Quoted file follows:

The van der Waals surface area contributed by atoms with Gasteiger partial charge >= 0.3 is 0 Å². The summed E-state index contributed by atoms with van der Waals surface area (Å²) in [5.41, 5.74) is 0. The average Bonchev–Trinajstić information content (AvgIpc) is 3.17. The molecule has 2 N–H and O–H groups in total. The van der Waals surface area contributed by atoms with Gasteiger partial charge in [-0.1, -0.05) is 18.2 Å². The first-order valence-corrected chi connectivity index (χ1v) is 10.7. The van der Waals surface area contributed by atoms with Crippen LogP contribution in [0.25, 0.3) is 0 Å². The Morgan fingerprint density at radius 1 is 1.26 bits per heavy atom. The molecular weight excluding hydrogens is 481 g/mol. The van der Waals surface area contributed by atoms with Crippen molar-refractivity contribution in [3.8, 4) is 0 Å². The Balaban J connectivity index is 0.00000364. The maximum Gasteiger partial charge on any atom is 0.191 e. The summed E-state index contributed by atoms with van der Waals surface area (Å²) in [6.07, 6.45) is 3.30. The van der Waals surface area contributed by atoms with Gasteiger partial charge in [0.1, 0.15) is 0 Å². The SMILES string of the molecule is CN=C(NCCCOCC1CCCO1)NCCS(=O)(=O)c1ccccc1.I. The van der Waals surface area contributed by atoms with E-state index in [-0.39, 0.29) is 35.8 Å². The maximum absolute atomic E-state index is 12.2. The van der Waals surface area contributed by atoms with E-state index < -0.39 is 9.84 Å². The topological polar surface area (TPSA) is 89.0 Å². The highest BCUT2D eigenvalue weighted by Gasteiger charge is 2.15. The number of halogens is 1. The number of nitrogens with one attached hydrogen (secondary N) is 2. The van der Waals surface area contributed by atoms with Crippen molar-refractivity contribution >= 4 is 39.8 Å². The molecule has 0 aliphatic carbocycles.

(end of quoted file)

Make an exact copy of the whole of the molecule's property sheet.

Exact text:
The van der Waals surface area contributed by atoms with Gasteiger partial charge >= 0.3 is 0 Å². The summed E-state index contributed by atoms with van der Waals surface area (Å²) in [5.41, 5.74) is 0. The average Bonchev–Trinajstić information content (AvgIpc) is 3.17. The molecule has 2 N–H and O–H groups in total. The van der Waals surface area contributed by atoms with Gasteiger partial charge in [-0.1, -0.05) is 18.2 Å². The first-order valence-corrected chi connectivity index (χ1v) is 10.7. The van der Waals surface area contributed by atoms with Crippen LogP contribution in [0.25, 0.3) is 0 Å². The Morgan fingerprint density at radius 1 is 1.26 bits per heavy atom. The molecular weight excluding hydrogens is 481 g/mol. The van der Waals surface area contributed by atoms with Crippen molar-refractivity contribution in [3.8, 4) is 0 Å². The Balaban J connectivity index is 0.00000364. The maximum Gasteiger partial charge on any atom is 0.191 e. The summed E-state index contributed by atoms with van der Waals surface area (Å²) in [6.07, 6.45) is 3.30. The van der Waals surface area contributed by atoms with Gasteiger partial charge in [0.1, 0.15) is 0 Å². The SMILES string of the molecule is CN=C(NCCCOCC1CCCO1)NCCS(=O)(=O)c1ccccc1.I. The van der Waals surface area contributed by atoms with E-state index in [-0.39, 0.29) is 35.8 Å². The maximum absolute atomic E-state index is 12.2. The van der Waals surface area contributed by atoms with E-state index < -0.39 is 9.84 Å². The topological polar surface area (TPSA) is 89.0 Å². The highest BCUT2D eigenvalue weighted by Gasteiger charge is 2.15. The number of halogens is 1. The number of nitrogens with one attached hydrogen (secondary N) is 2. The van der Waals surface area contributed by atoms with Crippen molar-refractivity contribution >= 4 is 39.8 Å². The molecule has 0 aliphatic carbocycles.